The sixteen-member Utah Privatization Policy Board was created by the legislature to determine what services currently provided by the state can be privatized. State liquor stores are one of many state functions that the Board is examining.
Utah is one of 18 states, and two Maryland counties, that currently use a state run retail system, commonly called control states. The other 32 states issue licenses to private companies to sell liquor. Four control states (Washington, Virginia, North Carolina and Utah) are currently considering privatization. See Susan Johnson’s blog for a terrific discussion of the Washington initiative process. Utah also controls the wholesale market for liquor, which is not under discussion for privatization.
The debate thus far has centered on the economics of privatization and the level of state control exercised over liquor sales. There seems to be consensus that privatization will occur only if shown to be both profitable and to allow for sufficient state control.
From an economic perspective, state liquor stores are one of the few profitable government agencies in Utah. Estimates indicate that state liquor stores sold $269 million dollars worth of product in 2009, yielding $59 million in profit and $41 million in tax receipts, with $27 million going to the school lunch program. Information gathered by the Board so far indicates that privatization could result in $21 million dollars in annual savings from lowered payroll, operational and liability costs. The potential cost savings are more than offset by last year’s profit levels, however, which exceeded the potential annual savings by $38 million. It is not clear that tax receipts would remain consistent either. Both Montana and Maine, two states that recently privatized, have reported a drop in sales (and thus tax receipts) due to increased prices. It is not clear whether a privatization of Utah liquor stores would be likely to result in increased prices. Although privatization could lead to a decrease in revenues for the state from profits and tax receipts, privatization would bring in new streams of revenue, such as real estate taxes on liquor store properties, which are currently exempt. The state would also realize one-time gains from selling the current liquor store businesses and property. The Privatization Policy Board will need to consider whether these revenue streams would be sufficient to replace any lost revenues associated with lost profits and tax receipts.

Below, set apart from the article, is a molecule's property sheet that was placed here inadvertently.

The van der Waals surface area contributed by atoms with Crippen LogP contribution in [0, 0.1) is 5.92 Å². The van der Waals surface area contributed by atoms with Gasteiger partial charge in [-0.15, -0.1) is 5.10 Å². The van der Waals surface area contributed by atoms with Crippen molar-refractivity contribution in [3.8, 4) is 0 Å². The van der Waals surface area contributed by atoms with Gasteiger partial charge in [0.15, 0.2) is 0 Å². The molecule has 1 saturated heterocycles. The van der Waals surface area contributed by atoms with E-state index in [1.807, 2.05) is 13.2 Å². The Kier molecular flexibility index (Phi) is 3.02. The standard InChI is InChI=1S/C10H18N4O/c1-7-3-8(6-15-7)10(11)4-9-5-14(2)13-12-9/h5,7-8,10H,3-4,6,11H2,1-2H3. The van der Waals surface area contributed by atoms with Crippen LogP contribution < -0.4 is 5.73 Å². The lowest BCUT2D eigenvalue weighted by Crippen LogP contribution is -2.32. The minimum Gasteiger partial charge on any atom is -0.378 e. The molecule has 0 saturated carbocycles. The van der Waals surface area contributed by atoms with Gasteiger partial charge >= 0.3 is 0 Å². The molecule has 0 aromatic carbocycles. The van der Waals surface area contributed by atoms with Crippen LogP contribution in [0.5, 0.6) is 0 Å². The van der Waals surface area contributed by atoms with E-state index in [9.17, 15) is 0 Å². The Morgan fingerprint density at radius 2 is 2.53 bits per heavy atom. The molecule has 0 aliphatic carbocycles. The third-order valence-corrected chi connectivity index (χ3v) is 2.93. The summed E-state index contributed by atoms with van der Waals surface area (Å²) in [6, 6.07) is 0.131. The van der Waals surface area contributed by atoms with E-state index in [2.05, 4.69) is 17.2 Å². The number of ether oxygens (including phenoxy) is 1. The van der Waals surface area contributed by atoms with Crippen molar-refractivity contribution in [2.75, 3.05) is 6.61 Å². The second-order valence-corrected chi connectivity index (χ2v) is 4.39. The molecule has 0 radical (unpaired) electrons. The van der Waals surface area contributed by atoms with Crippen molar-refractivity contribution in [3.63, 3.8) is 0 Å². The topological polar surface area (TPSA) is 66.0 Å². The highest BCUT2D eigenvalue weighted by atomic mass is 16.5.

With regard to control, the primary question is how to balance free-market principles with moral regulations. Many supporters of privatization equate state-run liquor stores to socialism. Opponents question whether a loosening of state control would result in increases in impaired driving and alcohol consumption, particularly by minors. One Board member, Senator Howard Stephenson, Republican from Draper, has indicated that liquor stores lend themselves to privatization, but that all of the current controls should remain in place. It is unclear whether business would be able to operate profitably if the state maintains current restrictions on advertising, locations, hours and days of operation. Further, as long as the state keeps its monopoly on wholesale liquor distribution, the state would maintain control over the brands offered and any volume discounts negotiated, which could limit the ability of retailers to compete based on selection and price. It is unclear what effect, if any, consumers would experience other than new names on the liquor stores.
Stoel Rives will be monitoring the privatization debate in Utah. We will post an update after the next Board meeting, expected to be held in late September.